W.E.B. Dubois conceivably put it best in his book The Souls of Black Folk where he posited that the average African American cannot have the same things to say about living in the United States as a white person, as a result of his or her ‘double consciousness’. By this, Dubois meant that black people, by virtue of their skin color, are forced to carry a double identity in the United States: that of an American, and that of an American with dark skin. These two experiences are not interchangeable. For example, what experiences black skin affords one in the United States are such things as being pulled over for the most common felony among African American circles—driving—and, turning a simple trip to the mall turn into a peek a boo game played with overly suspicious salespeople. This is a privilege that most White Americans take for granted—that they never usually have to think twice about their cultural identity in relation to their economic well-being.

Likewise for those of us who may find ourselves perplexed at the various manifestations of different ethnic groups freely expressing themselves and their culture in ways that may not seem inclusive towards the average, Amharic speaking, Addis residing Ethiopian, perhaps the aforementioned paradigm might be helpful. Although one always hears of Ethiopia being a diverse place (over 80 some languages spoken), I find that most people never actually sit down to fathom what all that means. Neither did I actually. I approached it more like a figure to brag about to foreigners when asked. But never did I actually sit to think there are potentially 79 other groups of Ethiopians I had little means of communicating with—or perhaps even shared a dissimilar view as to where we fit in the country/history of Ethiopia.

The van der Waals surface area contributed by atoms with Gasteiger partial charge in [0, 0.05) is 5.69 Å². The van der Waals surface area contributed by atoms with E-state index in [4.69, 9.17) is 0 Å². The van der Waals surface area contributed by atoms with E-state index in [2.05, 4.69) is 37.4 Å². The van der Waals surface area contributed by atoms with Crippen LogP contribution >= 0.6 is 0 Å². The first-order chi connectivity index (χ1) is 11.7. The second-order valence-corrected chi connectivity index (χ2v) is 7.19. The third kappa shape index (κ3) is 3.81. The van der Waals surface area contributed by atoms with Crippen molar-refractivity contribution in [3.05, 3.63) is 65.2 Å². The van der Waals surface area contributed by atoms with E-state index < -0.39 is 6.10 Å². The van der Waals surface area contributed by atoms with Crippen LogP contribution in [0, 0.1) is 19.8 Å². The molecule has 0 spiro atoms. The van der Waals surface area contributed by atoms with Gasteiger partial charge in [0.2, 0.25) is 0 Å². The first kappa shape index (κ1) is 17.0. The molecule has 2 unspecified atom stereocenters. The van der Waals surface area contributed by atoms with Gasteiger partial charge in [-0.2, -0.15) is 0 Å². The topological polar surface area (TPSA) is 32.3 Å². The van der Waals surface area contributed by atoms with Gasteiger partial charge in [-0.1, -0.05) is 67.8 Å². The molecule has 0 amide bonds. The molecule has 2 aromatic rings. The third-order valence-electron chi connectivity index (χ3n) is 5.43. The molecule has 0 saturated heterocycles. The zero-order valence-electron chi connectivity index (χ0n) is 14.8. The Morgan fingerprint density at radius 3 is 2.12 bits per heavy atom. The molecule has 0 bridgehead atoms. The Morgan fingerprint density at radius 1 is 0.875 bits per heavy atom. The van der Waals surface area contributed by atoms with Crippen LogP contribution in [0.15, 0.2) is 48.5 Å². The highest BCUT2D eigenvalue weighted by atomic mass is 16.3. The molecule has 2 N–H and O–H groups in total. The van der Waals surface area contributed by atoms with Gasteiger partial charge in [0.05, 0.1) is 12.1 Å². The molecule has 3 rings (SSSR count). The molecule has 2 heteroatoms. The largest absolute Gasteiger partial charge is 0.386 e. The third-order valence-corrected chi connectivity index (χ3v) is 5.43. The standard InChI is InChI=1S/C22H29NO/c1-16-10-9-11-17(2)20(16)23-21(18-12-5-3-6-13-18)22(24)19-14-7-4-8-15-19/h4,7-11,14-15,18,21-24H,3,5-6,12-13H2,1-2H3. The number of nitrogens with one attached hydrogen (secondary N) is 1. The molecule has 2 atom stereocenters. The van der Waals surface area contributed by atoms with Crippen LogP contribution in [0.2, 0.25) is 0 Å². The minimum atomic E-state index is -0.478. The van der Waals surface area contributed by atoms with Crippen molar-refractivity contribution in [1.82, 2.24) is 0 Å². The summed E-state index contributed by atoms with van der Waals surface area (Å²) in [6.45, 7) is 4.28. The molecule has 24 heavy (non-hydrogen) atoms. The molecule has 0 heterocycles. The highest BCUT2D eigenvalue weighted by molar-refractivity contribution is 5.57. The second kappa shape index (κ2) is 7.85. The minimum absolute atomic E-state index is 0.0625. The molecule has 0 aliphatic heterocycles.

We must understand that any group crying out against humanitarian injustices dealt to them does not deserve our mockery because of it’s particularity, but rather, our active support that these injustices, regardless of who it’s affecting, must be stopped, period.

When Sunday Comes

Finding strength in my old time church favorites like Daryl Coley. This is how I'm feeling and I just love great singers. There is a little interview intro first.

Original Court Date: April 18, 2009
Final Court Date: May 18, 2009
[607 total days & 165 days w/IAN]